President Obama ordered military leaders on Friday to conduct a comprehensive review of its sexual assault response and prevention programs. The president directed Secretary of Defense Chuck Hagel and Chairman of the Joint Chiefs of Staff Martin Dempsey to submit a report with their findings by Dec. 1, 2014.
The move comes a day after the Senate passed a defense bill that includes historic reforms to the way the military deals with sexual assault cases and seven months after the Defense Department released a report that estimated that more than 23,000 instances of unwanted sexual contact went unreported in 2012.
Obama promised action even if the review fails to produce results. “If I do not see the kind of progress I expect,” Obama said in a statement Friday, “then we will consider additional reforms that may be required to eliminate this crime from our military ranks and protect our brave service members who stand guard for us every day at home and around the world.”
Obama's announcement of the review did not include any specific objectives or metrics for measuring success.
Top military brass welcomed Obama's call for review. Hagel said in a statement that eliminating sexual assault in the military is a priority for the Pentagon and touted his efforts this year. “For months, I've been meeting weekly with the Department's senior leadership to personally review our prevention and response efforts and progress and ensure that all of these initiatives are being implemented to the fullest extent, and I will continue these weekly meetings,” the statement read.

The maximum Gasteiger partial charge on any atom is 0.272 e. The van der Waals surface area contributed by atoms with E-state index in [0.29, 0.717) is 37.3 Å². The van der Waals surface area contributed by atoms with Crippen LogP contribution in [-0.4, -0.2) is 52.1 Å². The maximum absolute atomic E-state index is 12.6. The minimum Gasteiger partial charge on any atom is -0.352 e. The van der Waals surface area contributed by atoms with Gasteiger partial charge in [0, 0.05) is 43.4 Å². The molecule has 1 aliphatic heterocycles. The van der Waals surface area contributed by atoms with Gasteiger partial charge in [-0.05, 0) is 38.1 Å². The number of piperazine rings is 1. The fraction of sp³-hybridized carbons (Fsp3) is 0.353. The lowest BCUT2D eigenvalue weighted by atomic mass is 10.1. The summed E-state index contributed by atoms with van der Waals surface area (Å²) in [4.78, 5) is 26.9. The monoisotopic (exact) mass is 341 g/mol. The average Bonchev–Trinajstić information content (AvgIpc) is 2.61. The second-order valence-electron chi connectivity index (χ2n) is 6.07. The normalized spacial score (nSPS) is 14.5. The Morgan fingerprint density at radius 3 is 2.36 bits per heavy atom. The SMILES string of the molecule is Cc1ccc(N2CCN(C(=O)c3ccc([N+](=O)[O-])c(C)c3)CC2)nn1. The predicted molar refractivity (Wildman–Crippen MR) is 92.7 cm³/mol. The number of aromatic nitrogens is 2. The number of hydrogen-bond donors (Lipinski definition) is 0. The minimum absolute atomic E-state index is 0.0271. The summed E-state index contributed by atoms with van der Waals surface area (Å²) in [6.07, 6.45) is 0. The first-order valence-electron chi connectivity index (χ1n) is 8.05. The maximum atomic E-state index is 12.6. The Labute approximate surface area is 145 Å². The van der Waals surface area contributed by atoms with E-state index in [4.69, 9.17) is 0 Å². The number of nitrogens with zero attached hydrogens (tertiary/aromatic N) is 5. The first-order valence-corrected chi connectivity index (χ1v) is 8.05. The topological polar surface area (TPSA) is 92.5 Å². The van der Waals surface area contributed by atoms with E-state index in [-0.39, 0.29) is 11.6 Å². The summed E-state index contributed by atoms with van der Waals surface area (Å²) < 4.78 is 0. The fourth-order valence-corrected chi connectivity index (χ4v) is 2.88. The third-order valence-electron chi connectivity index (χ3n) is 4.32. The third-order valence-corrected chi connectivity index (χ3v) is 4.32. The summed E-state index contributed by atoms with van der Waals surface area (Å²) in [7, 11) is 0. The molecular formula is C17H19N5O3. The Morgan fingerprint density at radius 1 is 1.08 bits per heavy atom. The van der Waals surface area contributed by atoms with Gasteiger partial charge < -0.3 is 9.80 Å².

Advocates for survivors of sexual assault believe that this review is a procrastination technique. “Unfortunately, instead of listening to active duty service members and our veterans who were sexually assaulted and then subjected to retaliation by their chain of command -- President Obama has decided to stand with the status quo and the hollow Pentagon promises of 'zero tolerance' for at least another year,” Nancy Parrish, president of Protect our Defenders, said in a statement. “Our men and women in uniform and their families deserve real solutions not arbitrary delays.”
Next year will see some progress in the fight to reduce sex crimes in the military. The 2014 National Defense Authorization Act, which the Senate passed 84-15 late Thursday night, will include dozens of changes to Defense Department policy. It will criminalize retaliation against victims of sexual assault who report and prevent military commanders from overturning jury convictions, as well as make court martial preliminary hearings more similar to those in civilian courts.
The compromise bill created by key members of the House and Senate last week does not include Sen. Kirsten Gillibrand’s proposed reforms, which would have taken decision-making authority over sexual assault prosecutions out of the military’s chain of command.